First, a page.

The dairy farmer of the future must be organised to provide an enjoyable working environment that will also be profitable and sustainable, almost 500 delegates attending the Positive Farmers Two day Conference at Cork have been told today.
Robert Troy who operates a successful grass-based dairying business in Newtownshandrum, North Cork explained that a well laid out farm with good daily routine planning and efficient use of contractors has delivered an enjoyable experience on a 400 cow farm being managed in conjunction with his wife, Mary with the minimum of full time labour.
"I believe that the farm should be so that some time can be taken off during the day most times of the year because dairy farming should be an attractive and enjoyable career" he said.
"If we want to grow our business, i.e milk more cows, we cannot expect to manage that growth without the farm having a greater work load and physically we can only do so much as individuals but we can learn to work smarter and not harder" he stressed.
He said that all farmers are aware that each year brings with it new challenges and while there will be hard times, there should also be good times and there is an abundance of good ideas to help farmers run their business more successfully without adding to their personal work load.
"As farmers we want a business that is enjoyable, profitable, sustainable and probably challenging. For most of us we need a challenge , but we must have a resilient farm system to cope with the challenges ahead, because there will always be volatility on prices and weather so there will always be a bit of uncertainty in dairy farming" he said.
"Expanding cow numbers is fine but in order to do it successfully one must expand one's mindset in achieving this expansion. I believe there is going to be two types of farmers in the future, one will own the land but will not farm it day to day, while the other will combine this extra land with his management skill to make a return", he told the conference.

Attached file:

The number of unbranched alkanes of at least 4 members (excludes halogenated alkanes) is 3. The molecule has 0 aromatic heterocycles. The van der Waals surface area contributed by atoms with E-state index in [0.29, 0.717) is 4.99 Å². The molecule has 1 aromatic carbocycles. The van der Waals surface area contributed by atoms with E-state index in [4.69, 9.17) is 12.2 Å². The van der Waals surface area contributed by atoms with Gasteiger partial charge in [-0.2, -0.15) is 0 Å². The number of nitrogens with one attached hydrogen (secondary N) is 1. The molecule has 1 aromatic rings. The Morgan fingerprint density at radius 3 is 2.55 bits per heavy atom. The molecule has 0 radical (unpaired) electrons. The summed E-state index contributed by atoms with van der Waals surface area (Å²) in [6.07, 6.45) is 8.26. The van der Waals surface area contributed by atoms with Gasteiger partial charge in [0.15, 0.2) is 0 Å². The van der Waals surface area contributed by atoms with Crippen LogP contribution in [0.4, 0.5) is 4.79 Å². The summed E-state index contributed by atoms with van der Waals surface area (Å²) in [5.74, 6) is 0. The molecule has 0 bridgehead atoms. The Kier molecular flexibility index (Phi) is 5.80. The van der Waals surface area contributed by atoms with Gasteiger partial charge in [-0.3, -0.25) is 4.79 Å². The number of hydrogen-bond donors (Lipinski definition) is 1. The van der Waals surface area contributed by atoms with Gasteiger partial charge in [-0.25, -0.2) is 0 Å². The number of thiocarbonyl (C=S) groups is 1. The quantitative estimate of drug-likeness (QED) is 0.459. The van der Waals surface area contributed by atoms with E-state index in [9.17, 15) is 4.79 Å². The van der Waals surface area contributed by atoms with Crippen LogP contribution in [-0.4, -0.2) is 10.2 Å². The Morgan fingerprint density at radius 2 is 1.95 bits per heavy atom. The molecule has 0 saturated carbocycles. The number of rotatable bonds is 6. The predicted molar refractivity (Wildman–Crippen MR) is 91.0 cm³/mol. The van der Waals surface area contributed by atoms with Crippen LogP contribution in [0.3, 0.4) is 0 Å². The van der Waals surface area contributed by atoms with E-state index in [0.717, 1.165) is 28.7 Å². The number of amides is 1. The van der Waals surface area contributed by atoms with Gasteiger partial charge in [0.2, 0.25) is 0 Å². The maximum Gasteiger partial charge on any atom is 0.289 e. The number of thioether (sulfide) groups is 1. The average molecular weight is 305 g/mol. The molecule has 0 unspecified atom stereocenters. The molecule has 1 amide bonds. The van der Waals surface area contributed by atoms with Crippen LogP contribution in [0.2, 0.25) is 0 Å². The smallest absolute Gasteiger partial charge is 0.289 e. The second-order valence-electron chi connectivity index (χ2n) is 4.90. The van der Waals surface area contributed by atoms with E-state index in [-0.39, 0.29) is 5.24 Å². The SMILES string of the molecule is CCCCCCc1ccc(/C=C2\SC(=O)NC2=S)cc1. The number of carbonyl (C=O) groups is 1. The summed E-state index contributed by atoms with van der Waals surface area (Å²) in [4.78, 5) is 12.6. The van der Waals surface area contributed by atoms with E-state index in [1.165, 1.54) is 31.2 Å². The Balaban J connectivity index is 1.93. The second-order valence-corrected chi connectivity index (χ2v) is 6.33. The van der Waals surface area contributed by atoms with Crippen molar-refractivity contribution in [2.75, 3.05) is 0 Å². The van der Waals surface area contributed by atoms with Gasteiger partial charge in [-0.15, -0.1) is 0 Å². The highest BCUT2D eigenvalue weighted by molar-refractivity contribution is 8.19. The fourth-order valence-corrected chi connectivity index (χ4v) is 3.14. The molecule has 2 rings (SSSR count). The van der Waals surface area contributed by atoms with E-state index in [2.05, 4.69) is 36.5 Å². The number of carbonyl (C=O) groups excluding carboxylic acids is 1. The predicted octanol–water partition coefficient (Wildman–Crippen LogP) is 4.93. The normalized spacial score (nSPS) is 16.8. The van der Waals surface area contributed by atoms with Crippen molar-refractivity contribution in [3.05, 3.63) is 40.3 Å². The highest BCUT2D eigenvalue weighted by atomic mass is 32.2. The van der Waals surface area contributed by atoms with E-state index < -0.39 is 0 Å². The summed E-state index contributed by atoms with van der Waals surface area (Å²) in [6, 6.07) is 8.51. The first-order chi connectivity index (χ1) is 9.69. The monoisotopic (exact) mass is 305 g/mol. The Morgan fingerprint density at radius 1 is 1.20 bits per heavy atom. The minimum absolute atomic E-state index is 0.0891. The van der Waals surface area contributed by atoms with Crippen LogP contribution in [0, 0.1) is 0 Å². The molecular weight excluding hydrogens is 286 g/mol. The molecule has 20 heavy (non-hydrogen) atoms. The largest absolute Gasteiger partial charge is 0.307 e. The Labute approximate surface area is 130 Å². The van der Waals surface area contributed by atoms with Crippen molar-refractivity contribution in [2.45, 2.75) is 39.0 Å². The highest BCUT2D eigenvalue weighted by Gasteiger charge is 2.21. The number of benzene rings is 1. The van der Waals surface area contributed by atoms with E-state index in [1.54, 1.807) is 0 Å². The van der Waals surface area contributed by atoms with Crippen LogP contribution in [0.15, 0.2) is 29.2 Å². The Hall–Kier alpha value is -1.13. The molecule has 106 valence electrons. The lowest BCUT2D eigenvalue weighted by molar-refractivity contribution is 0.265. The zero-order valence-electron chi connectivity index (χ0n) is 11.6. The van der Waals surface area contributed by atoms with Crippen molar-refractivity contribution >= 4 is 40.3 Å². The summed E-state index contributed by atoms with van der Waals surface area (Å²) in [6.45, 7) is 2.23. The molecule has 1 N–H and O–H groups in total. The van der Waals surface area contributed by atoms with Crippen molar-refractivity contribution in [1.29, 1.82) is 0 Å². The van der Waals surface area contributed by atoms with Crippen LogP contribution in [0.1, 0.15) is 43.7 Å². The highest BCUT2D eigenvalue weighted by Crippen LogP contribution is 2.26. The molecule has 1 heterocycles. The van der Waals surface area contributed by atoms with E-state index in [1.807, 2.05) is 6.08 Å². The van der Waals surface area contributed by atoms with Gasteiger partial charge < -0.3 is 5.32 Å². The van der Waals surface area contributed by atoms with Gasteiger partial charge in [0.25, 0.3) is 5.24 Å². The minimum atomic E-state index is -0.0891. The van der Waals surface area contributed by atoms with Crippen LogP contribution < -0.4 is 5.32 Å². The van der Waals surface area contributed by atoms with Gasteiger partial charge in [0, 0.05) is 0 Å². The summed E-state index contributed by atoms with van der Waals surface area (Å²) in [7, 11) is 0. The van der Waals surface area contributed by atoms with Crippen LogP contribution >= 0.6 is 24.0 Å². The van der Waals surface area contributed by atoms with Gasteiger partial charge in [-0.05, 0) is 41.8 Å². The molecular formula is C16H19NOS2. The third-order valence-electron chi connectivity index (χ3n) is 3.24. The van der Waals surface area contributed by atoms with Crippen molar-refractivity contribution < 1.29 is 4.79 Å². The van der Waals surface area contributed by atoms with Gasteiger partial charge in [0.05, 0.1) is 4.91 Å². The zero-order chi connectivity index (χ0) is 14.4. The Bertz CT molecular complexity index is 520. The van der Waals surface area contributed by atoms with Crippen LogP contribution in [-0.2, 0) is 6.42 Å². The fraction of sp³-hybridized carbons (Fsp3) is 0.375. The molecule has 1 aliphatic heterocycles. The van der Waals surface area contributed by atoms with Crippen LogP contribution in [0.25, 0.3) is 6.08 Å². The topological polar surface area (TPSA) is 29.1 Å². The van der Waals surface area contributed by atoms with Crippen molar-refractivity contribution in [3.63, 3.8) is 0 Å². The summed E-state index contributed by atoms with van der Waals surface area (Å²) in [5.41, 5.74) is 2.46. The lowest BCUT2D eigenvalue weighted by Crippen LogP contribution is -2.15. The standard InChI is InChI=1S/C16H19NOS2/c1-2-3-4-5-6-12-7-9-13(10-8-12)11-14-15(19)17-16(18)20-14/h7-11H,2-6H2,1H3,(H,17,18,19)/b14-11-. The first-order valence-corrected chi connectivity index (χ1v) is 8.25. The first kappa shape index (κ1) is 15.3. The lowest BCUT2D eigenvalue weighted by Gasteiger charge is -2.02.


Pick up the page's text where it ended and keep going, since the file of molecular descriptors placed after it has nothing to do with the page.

While it will not be possible to "make every day a Sunday" because the operation of the farm cannot be switched to auto-pilot "the job should not be so onerous that we cannot take time out during the day to pursue other interests and have an enjoyable life style and make dairy farming an attractive career choice".
Good planning within the farm, and clearly defined work practices to reduce work load are essential and "contractors should be playing a bigger part on all dairy farms regardless of their size" because contractor charges of €50/hour for tractor and driver is extremely good value when the cost of labour and machinery are factored in, not to mention maintenance charges.
"Why would any farmer buy a tractor when a good contractor service is available, but when dealing with contractors the farmer needs to be well organised, the system must be simple and you must pay them promptly" he advised.
In addition to slurry and fertilizer spreading, silage cutting and spraying, contractors are being employed for feeding silage to the farm stock, de-horning of calves, scanning of cows at an hourly rate, water pipe laying and fence erection.
He illustrated several of the labour saving practices which have been introduced on the farm and explained how hoof care can be carried out in three minutes and twenty seconds for the completion of the task with a proper crush system.